And Her Husband Said: Buchenwald

They took Mrs. Klara in a sheet from the second floor
to the ambulance.
What illness did she die of, we asked, before the rumor
that she hanged herself in the bathroom,
and her husband said: Buchenwald.
Until then we had heard of whooping-cough or angina
and we had scars from the chicken-pox vaccination.
The day before she had found a snake in the yard and the policeman from Sun-city (Ir Shemesh) street 30 had a pistol
and the snake had the body of a juggler.
Later, when the bullets were finished we crushed its head with a stone.

From Panther, Poems, 1989

Jasmin. A Poem on Sandpaper

Fairuz lifts her lips towards the skies
for jasmin to fall from above
on those who once met and did not know they were in love.
I hear her in Muhammad's Fiat
at midday-Ibn-Gabirol street.
A Lebanese singer sings in the Italian car
of an Arab poet from Baq'a al-Gharbia
on a street named for a Hebrew poet who lived in Spain.
And the jasmin?
If it falls from the skies of the end of the days
for a moment
the light
will be green
at the next crossroad.

From Panther, Poems, 1989

The First Law of the Jungle. A Missing in Action Poem

The first law of the jungle is that there are no laws.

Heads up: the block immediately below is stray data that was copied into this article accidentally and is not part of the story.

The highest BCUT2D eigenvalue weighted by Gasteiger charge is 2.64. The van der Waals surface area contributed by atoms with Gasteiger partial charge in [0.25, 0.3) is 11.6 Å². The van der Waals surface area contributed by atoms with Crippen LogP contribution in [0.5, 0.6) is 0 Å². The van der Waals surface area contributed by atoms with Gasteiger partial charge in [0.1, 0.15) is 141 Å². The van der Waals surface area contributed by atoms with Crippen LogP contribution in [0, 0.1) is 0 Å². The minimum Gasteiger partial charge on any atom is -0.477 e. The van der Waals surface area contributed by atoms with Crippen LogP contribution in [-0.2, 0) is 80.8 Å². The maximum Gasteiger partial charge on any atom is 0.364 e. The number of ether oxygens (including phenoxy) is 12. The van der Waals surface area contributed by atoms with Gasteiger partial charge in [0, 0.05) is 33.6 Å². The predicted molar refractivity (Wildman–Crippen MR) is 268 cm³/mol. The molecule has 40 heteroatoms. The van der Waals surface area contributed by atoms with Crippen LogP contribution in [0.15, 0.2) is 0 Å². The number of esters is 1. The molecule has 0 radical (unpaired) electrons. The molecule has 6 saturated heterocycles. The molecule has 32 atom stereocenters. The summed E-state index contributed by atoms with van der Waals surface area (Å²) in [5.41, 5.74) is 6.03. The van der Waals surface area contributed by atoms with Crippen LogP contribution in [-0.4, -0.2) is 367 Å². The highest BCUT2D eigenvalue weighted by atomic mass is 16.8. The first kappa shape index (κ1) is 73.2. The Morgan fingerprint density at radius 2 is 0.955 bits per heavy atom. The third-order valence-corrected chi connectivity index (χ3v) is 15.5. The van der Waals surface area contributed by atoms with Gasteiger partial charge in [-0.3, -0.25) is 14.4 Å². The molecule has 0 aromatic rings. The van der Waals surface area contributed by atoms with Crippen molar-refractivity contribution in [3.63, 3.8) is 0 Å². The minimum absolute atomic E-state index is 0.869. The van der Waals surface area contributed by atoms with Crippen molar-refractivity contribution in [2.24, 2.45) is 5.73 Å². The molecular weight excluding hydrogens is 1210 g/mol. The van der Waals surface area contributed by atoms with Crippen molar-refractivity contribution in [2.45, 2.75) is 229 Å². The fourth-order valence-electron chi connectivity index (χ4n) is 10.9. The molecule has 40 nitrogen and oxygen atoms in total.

We never knew each other, but the first words father brought from the
Hebrew class
Were "the site of his grave unknown", and he spread them as lines of fire
along his life and yours.
Somebody told you had been seen, dimly,
at the Meteorological Institute of Bet-Dagan
and he returned at night, carrying your name
as a potato sack.
The knife which should have cut through the peel of longing rested in the drawer,
whetted by phantasies in which I snatched you from the teeth of lions.
I was four years old, and even the fire tongues of the paraffin stove
had dragon's jaws.

From Bloody Mary, Poems, 1994

Baghdad, February 91

On these bombarded streets was my baby stroller pushed.
Babel's lasses pinched my cheeks and waved palm leaves
above the blond fluff of my hair,
Whatever is left since then has turned very black,
like Baghdad
and like the baby stroller we cleared away from the shelter
in the days of anticipation for another war.
Oh Tigris, of Euphrates pampering snakes in the first map of my life,
how did you shed skins and turn into vipers.

From Bloody Mary, Poems, 1994

Translated from Hebrew by Galit Hasan-Rokem and Dan Leon

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